Why do people have children, or what values do they assign to having children and how does the value assigned to children reflect in the ways they are socialized? These are the two main questions this paper discusses from a theoretical point of view and as basis for generating hypotheses to be tested out within the Ghanaian cultural setting. The paper draws upon ideas emerging from an ongoing research project - Value of children (VOC) - which was initiated about 30 years ago in nine countries and is currently being replicated in some nine different countries. Of concern in the VOC-project is that African countries were neither included in the original studies, nor in the on-going replication studies. This is not to suggest that the issues addressed by the VOC-studies are of no relevance to Africa. On the contrary, problems of rapid population increase growth / in the presence of stagnant economies plus the burden of the HIV / AIDS epidemic in sub-Sahara Africa make Africa an ideal site to undertake such a study. The primary aim of this paper is therefore to raise some of the concerns about the implications of the VOC-study findings for Africa and in particular for Ghana, and perhaps more importantly to initiate a similar study in Ghana. To elucidate the relevance of VOC for Ghana, the paper examines some of the changes globalization has bought in Ghana and links these to fertility behavior and child-rearing practices.
Family planning has been at the centre of Ghana's population programs that have been pursued since the adoption of a national population policy in 1969. A national family planning programme launched in 1970 and relaunched in 1991 and 2001 has aimed at achieving a high prevalence of modern contraceptive use in Ghanaian society. Unfortunately the desired impact has not been achieved. In fact, modern contraception has not even contributed significantly to Ghana fertility transition that began over a decade ago.
<br>The Ghana Statistical Service has attributed fertility decline in the country partly to abortion. Based on some theoretical considerations, and secondary sources of data and information to provide the empirical evidence, this essay suggests that abortion and other alternative resources available for managing childbirth and care probably undermine efforts at promoting modern contraception in Ghanaian society. It recommends policies to influence these alternative practices, which may not only improve the prospects of increased modern contraceptive use, but also resolve some underlying health and developmental issues associated with these private means of managing childbirth and care.
This essay is about the relation between the two human phenomena named in its title: sexual pleasures and excess. The context is as indicated: the era of the AIDS pandemic. The tiny word "and" stands for the relation between the two elements involved, and it could be read in two very different ways: as external and accidental or as internal and necessary . If we choose the first alternative, reading sexual pleasures and excess as only accidentally related, we are allowed to imagine sex as fundamentally harmonious and healthy, indeed as a constituent part of a well-balanced life, and by the same token, the logic of excess could be regarded as something we could be drawn into only if we betray the true meaning of sex, perhaps demanding too much of it and letting it be the director of scenes of our lives where it should not be in charge. However, the logic of excess could also be read as something that rightly belong to sex, as something sex could not exist without, at least not for long. In that case, sexual harmony is just a vain idea, perhaps a necessary idea, but still an illusion.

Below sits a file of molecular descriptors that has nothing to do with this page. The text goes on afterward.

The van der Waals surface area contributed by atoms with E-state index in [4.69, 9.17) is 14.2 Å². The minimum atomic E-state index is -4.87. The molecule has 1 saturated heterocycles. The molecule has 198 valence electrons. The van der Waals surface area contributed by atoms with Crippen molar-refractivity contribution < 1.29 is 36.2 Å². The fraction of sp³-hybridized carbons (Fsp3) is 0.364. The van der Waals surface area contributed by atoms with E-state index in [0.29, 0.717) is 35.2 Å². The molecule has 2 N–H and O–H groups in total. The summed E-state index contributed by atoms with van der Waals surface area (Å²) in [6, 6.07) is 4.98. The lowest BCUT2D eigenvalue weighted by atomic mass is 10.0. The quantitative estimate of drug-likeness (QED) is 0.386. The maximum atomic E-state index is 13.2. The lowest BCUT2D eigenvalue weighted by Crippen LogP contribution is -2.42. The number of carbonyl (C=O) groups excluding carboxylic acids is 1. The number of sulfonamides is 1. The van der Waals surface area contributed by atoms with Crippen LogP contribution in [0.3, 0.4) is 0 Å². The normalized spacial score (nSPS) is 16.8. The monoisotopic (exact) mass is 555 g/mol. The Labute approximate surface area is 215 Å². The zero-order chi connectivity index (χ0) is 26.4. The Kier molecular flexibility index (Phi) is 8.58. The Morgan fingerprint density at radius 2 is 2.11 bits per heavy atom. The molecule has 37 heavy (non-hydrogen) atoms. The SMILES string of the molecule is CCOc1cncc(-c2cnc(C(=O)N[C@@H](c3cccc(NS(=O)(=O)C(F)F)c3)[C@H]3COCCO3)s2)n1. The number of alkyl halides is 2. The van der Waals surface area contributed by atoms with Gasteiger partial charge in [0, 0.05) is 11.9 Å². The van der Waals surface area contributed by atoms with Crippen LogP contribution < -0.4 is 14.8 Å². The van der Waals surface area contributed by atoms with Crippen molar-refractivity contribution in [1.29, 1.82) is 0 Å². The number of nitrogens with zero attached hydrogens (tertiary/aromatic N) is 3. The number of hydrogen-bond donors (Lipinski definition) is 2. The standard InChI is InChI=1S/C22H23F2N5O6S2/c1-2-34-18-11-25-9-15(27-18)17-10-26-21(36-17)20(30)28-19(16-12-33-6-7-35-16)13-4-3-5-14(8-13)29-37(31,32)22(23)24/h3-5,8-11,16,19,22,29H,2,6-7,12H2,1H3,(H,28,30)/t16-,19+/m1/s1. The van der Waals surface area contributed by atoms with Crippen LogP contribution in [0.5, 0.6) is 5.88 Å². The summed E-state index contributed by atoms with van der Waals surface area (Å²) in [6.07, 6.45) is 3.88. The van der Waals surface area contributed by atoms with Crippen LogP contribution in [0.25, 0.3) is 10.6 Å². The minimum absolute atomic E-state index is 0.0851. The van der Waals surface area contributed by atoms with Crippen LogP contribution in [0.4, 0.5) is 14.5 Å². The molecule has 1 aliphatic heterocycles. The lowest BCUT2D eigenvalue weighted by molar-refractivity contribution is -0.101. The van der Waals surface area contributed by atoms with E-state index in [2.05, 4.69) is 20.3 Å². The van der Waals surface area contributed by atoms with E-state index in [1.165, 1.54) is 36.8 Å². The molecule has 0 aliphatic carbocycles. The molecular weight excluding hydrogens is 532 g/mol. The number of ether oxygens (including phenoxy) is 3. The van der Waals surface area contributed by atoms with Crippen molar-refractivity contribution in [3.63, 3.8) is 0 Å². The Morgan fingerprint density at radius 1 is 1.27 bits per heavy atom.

<br>Of course, claiming to have a final answer to such a question would be rather preposterous. Yet, I feel that the question has a real importance in the era in which we live, and that debating it could be worthwhile. The context of my inquiry is the era we live in, insofar as it could be called the era of AIDS. But perhaps we could have something to learn from people living in other eras: they could shed light on the way we live-from perspectives we would otherwise not be aware of.
<br>Now, the strategy to be adopted in combating an epidemic like AIDS will depend on what is perceived as behavioural patterns facilitating the spread of the disease. And it it is precisely on this level that our perception of the role of excess could be crucial. What I mean to say is this: the strategy to be adopted in order to reduce the spread of a sexually transmitted disease will, to a certain extent, depend on whether or not those who engage in this battle think of sex as something inherently excessive. If you think of excess as something that can be avoided in a pleasurable sexual experience, you will look for other strategies than if you identify sex with some kind of excess.
<br>There are so many unanswered questions in relation to AIDS, and the concept of excess does certainly not shed light on all of them. So, I will try to situate this phenomenon on the level where it belongs in this context.